Black-glazed ceramics had humble origins and most were generally inexpensive utilitarian wares used by the middle class. From the tenth through thirteenth centuries, however, a high demand for vessels with thick, brownish-black glazes spread throughout most levels of Chinese society. It is estimated that, during Sung (960-1279), more than a third of all kilns produced some form of brownish-black glazed ware and frequently imitated the black wares of each other in highly competitive markets.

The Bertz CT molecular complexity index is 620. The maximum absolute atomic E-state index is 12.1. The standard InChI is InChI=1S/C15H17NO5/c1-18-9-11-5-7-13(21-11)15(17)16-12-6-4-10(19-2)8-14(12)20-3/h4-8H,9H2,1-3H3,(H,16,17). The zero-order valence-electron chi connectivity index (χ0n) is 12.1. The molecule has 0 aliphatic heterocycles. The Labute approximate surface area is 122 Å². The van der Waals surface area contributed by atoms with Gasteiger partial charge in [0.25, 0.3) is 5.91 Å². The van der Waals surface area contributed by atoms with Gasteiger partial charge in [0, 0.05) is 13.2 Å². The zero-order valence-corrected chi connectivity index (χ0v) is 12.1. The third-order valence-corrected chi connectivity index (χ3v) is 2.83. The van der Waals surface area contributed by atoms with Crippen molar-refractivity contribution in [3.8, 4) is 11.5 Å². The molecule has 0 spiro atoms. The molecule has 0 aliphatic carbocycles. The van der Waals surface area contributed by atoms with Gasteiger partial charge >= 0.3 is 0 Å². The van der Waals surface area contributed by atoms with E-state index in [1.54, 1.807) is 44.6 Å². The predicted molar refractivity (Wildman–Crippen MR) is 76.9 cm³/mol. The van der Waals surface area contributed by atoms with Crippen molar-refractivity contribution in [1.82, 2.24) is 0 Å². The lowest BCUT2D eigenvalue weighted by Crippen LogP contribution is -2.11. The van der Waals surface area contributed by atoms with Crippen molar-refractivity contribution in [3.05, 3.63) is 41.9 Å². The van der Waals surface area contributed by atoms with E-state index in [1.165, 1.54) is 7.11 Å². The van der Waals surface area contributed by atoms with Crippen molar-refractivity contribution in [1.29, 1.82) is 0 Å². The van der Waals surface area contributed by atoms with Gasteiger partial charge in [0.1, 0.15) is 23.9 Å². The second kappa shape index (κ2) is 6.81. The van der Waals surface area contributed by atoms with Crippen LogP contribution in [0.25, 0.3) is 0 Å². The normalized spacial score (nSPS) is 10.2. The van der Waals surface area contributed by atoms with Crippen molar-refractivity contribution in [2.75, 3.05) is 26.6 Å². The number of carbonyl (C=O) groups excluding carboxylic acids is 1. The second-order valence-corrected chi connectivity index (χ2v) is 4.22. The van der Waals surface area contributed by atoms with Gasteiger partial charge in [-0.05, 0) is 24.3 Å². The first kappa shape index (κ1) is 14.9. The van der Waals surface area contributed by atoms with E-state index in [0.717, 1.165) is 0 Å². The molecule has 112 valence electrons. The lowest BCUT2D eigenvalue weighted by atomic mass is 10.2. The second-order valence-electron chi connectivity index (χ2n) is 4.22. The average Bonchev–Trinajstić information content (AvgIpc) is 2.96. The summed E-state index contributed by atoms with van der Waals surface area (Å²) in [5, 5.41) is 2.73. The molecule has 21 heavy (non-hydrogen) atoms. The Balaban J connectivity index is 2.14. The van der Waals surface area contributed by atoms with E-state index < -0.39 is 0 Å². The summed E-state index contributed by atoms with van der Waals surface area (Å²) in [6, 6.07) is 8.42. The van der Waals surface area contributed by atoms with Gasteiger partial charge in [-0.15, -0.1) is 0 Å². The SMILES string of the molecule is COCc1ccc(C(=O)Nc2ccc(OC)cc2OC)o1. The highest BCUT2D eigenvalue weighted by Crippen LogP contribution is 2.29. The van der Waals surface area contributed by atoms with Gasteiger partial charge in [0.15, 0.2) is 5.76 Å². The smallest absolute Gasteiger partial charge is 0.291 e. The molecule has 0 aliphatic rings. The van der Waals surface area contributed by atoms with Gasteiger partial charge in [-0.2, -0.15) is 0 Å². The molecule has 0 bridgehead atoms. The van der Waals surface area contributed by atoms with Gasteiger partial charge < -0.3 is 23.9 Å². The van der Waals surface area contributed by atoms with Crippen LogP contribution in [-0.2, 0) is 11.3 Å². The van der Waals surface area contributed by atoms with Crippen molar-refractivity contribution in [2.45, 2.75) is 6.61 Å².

Important centers of black ware production operated in both north and south China during Sung. The Chien kilns in Fukien province were famous for lustrous black wares decorated with a variety of iron rich compounds to create their fabled "hare's-fur," "partridge-feather," and "oil-spot" glazes. The Chi-chou kilns in Kiangsi produced an even greater variety of glaze techniques cleverly incorporating stencil wax resist, leaf, and splashed designs into their stoneware tea bowls. Several centers in north China, many of them Tz'u-chou kilns in Honan and Shansi, produced rich black wares enhanced with iron russet splashes "oil-spot" effects and "cut-glaze" designs.